That’s it on practising for the timbering.  I’m off to the shed!  Hopefully a new subject for the next post as I have a new project which I am very excited about.  Am bound to be posting regularly about it very soon!

#BrightonJazzSafari

Perfect-Music-Practice-Process

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Posted by on January 6, 2019 in Uncategorized

 

Practice Makes ?

Practicing is hard.  Very hard.

Playing your instrument once is easy, but practising means regular, means often and means intense and that is where the difficulty lies.

I must have talked to students thousands of times, generally about doing more of it, (occasionally about doing so much of it… ) but I don’t think I have considered enough about what I actually do in practising music and what actually gets me to get my instrument out and work in a thorough useful and consistent way… and how to share this knowledge with my students effectively.  It is so easy to say things need more work without talking about the ‘how’ or the ‘why’.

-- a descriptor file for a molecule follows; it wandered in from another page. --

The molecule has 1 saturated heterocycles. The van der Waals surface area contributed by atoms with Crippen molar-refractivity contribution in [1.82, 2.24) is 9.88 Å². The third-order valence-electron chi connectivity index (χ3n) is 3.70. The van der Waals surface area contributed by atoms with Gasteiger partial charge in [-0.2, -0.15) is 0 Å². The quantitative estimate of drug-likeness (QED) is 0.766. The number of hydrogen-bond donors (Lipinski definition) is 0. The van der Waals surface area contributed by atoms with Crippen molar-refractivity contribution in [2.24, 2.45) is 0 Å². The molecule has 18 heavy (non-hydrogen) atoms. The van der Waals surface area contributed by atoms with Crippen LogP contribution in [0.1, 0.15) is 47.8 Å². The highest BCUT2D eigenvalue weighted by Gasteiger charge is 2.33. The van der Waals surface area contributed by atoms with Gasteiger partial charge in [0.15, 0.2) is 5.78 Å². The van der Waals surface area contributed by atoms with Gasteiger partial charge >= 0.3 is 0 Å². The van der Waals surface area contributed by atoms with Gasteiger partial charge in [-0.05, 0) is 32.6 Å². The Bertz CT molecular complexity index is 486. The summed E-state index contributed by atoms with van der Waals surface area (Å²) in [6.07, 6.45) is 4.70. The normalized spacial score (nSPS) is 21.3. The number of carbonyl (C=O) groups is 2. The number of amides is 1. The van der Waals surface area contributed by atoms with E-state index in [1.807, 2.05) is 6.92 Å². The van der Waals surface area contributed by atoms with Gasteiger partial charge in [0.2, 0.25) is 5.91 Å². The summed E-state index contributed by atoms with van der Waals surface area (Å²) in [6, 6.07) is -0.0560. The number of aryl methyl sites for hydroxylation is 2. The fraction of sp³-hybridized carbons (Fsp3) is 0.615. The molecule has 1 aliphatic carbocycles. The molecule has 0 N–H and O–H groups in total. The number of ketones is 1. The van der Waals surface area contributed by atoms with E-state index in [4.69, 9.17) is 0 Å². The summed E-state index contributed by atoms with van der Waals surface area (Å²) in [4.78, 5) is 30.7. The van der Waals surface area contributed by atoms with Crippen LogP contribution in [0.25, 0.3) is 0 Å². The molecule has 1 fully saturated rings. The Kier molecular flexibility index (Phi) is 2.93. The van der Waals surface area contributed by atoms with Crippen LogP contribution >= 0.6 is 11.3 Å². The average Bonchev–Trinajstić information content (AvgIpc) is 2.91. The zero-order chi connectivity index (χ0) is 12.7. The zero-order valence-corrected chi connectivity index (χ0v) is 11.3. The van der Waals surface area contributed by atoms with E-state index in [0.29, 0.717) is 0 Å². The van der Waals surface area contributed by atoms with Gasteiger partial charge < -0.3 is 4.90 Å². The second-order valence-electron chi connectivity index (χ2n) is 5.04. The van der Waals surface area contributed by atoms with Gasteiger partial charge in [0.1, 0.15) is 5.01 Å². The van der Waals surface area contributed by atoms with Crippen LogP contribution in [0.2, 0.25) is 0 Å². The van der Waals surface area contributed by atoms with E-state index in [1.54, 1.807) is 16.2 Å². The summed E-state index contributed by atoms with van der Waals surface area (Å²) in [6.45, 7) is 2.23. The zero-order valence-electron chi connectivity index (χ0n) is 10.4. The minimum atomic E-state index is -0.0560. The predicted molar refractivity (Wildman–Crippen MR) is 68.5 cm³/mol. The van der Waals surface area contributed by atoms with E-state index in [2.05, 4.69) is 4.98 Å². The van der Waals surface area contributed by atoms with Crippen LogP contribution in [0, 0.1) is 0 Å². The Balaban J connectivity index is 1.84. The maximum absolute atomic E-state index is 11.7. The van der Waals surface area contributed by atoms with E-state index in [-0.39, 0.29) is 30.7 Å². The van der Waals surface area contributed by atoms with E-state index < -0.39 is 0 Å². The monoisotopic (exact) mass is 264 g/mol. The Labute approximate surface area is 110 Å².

Let me say here… I am really bad at practising!  I am easily distracted.  Normally when I start to play my saxophone at home the internet and world of social media and all its distractions come calling to me as soon soon as the instrument is out of its case.   But occasionally I can get myself motivated and find myself actually getting into the groove of regular, in-depth work at improving my skills.  Normally interspersed with periods of no work which are just long enough for any new skills to disappear entirely.

But when I do find the zone it’s like a kind of meditation, transcendentally repeating patterns, breathing, stretching.   It’s a physical exercise:  draining and tiring.  But thoroughly rewarding once I see the results of my work coming to fruition.  Worse than this.. I play music because I enjoy it… steering free of the temptations of playing music for fun, rather than rigorous intensive, time efficiency which does me good, rather than just being enjoyed.

But at periods of my life the work, the motivation and the energy have all clicked and the bug hits me.  Improvement is like a drug and the mantra of the rituals of my practice can be seductive in its own way once I find my place in the practice groove.  I have put my hours in over the years… just not so much recently…

So what would my number one tip for practice be?

Sorry I don’t have one..  It has to be two.. and they totally contradict each other which is pleasing.